Major pharmaceutical companies continually research and develop new medications and treatments, which must be shown to be safe and effective before doctors can prescribe them to patients. Through colorectal cancer clinical trials, researchers test the effects of new medications on a group of volunteers with colorectal cancer. Following a strict protocol and using carefully controlled conditions, researchers evaluate the investigational drugs under development by measuring the ability of the new drug to treat colorectal cancer, its safety, and any possible side effects.
Some patients with colorectal cancer are reluctant to take part in clinical trials for fear of getting no treatment at all for their colorectal cancer. This is simply not true. Patients with colorectal cancer who participate in colorectal cancer clinical trials receive the most effective therapy currently available for the colorectal cancer -- or they may receive colorectal cancer treatments that are being evaluated for future use. These colorectal cancer drugs may be even more effective than the current colorectal cancer treatment. The only way to determine if a newer therapy is better than a currently available therapy is by clinical trial participation.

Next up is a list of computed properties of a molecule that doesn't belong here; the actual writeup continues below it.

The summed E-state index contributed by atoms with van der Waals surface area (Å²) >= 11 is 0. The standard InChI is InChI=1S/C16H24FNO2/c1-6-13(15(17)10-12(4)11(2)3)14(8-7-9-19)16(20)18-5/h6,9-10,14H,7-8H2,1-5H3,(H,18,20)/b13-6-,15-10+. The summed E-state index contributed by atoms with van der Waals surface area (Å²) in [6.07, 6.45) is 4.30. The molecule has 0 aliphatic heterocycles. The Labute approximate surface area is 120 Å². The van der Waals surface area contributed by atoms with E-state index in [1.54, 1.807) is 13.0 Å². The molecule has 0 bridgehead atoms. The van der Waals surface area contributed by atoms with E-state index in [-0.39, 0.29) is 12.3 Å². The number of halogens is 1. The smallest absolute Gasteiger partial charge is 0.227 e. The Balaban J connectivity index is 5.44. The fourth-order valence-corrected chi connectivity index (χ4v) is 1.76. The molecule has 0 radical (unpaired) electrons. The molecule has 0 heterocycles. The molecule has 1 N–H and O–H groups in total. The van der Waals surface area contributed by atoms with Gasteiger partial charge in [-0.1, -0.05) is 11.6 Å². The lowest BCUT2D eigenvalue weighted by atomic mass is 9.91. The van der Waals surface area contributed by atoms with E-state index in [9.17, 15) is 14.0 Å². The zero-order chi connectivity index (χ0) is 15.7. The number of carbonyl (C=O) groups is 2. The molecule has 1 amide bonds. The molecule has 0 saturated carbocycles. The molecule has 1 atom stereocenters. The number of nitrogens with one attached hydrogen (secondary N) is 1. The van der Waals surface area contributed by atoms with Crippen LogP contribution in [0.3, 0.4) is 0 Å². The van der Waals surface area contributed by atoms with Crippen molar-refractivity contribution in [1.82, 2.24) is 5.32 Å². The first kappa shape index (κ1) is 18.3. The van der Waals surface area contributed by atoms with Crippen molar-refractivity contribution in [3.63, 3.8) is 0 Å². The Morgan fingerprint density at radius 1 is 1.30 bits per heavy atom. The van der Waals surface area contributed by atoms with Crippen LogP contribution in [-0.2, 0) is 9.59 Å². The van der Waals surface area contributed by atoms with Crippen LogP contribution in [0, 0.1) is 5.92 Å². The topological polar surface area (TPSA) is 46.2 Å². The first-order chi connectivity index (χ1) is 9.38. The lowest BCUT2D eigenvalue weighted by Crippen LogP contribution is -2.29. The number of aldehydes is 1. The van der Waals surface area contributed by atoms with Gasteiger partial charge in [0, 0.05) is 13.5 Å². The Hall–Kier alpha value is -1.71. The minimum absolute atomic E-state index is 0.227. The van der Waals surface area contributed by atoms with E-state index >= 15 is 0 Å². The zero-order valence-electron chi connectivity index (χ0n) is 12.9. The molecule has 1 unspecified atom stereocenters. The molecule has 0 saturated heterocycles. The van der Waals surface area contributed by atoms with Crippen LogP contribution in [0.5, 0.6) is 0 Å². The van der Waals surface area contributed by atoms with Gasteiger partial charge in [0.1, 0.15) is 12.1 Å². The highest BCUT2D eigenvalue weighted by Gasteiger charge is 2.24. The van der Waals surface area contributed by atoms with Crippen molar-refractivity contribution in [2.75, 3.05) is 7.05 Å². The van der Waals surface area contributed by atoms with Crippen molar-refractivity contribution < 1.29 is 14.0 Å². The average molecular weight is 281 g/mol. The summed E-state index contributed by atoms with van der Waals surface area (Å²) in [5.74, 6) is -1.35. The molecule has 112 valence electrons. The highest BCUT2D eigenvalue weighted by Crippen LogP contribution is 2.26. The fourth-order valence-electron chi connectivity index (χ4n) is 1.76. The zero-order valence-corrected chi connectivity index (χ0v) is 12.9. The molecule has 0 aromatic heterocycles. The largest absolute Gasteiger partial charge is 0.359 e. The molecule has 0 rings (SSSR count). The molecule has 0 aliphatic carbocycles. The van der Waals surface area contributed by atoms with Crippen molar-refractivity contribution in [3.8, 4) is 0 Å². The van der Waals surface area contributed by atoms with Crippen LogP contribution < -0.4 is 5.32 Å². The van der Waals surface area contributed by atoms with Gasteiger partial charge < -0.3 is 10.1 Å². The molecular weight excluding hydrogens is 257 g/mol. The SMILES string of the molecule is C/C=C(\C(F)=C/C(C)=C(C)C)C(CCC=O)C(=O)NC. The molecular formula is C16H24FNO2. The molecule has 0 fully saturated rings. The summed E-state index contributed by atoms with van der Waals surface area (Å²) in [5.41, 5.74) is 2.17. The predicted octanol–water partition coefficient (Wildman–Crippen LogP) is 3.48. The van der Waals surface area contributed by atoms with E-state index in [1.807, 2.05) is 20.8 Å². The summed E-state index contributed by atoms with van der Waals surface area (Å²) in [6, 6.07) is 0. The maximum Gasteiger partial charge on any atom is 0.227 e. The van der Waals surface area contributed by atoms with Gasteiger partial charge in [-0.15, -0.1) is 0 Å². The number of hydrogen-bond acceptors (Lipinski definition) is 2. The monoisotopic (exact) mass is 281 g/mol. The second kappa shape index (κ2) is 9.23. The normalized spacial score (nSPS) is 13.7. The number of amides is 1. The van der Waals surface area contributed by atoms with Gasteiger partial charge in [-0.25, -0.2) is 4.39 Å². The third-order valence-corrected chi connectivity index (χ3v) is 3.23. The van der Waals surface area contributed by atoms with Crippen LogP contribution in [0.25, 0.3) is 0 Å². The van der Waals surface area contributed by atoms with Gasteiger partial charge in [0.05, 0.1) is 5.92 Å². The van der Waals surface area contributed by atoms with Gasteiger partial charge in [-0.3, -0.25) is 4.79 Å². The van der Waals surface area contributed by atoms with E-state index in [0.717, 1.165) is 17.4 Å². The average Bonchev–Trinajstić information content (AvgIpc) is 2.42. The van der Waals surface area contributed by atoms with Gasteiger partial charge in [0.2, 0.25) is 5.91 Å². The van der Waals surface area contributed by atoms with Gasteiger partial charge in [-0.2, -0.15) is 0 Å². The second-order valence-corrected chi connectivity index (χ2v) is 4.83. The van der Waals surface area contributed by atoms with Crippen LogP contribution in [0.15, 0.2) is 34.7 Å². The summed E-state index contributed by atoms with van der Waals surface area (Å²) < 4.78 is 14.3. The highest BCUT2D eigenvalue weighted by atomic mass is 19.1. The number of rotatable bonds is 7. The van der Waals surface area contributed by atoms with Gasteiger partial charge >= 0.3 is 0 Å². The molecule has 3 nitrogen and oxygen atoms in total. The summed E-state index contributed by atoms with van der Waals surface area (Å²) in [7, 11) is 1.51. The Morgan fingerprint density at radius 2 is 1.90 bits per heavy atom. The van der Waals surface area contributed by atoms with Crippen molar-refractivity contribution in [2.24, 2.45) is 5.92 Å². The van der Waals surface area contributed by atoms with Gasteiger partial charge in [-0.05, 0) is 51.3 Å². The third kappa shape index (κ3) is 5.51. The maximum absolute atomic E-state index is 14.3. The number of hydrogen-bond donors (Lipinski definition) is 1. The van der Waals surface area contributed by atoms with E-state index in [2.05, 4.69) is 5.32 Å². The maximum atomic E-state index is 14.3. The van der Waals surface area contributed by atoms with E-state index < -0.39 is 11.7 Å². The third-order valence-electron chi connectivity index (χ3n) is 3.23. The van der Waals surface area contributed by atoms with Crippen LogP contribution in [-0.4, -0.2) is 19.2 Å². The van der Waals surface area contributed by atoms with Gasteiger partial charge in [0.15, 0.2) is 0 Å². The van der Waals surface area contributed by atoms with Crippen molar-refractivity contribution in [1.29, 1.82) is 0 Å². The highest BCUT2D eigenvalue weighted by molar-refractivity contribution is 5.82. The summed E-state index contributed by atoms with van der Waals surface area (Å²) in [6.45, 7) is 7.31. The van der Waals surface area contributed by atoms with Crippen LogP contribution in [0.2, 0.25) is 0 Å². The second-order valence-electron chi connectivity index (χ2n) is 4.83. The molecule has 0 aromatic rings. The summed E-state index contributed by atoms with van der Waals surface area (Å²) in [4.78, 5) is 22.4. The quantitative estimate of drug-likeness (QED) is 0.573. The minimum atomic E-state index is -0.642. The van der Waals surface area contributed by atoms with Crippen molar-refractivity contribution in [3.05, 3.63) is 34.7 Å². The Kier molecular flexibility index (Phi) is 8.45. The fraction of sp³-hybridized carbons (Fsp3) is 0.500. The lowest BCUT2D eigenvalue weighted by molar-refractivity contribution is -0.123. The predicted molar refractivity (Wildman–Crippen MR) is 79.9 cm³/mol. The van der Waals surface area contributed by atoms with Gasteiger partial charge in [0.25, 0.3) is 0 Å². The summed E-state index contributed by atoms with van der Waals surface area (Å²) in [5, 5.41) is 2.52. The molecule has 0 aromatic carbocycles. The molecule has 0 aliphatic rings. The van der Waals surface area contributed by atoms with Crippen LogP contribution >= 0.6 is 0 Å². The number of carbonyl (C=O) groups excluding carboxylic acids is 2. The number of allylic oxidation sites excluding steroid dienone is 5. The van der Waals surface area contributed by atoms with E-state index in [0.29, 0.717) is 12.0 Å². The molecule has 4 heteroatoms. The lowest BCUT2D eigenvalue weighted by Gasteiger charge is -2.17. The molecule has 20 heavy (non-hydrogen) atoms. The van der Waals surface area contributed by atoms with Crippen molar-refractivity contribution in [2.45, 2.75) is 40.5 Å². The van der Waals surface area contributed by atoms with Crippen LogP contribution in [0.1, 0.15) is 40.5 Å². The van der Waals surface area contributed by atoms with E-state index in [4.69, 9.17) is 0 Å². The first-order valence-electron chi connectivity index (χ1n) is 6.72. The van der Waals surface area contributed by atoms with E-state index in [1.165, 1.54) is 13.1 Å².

Treatment decisions should be made with reference to the TNM classification system, rather than the older Dukes or the Modified Astler-Coller classification schema.
The American Joint Committee on Cancer (AJCC) and a National Cancer Institute-sponsored panel recommended that at least 12 lymph nodes be examined in patients with colon and rectal cancer to confirm the absence of nodal involvement by the tumor.[2,3,4] This recommendation takes into consideration that the number of lymph nodes examined...
This web site, developed by the nonprofit Coalition of Cancer Cooperative Groups, is an unbiased cancer clinical trial matching and navigation service enabling patients to search for cancer trials based on disease and location.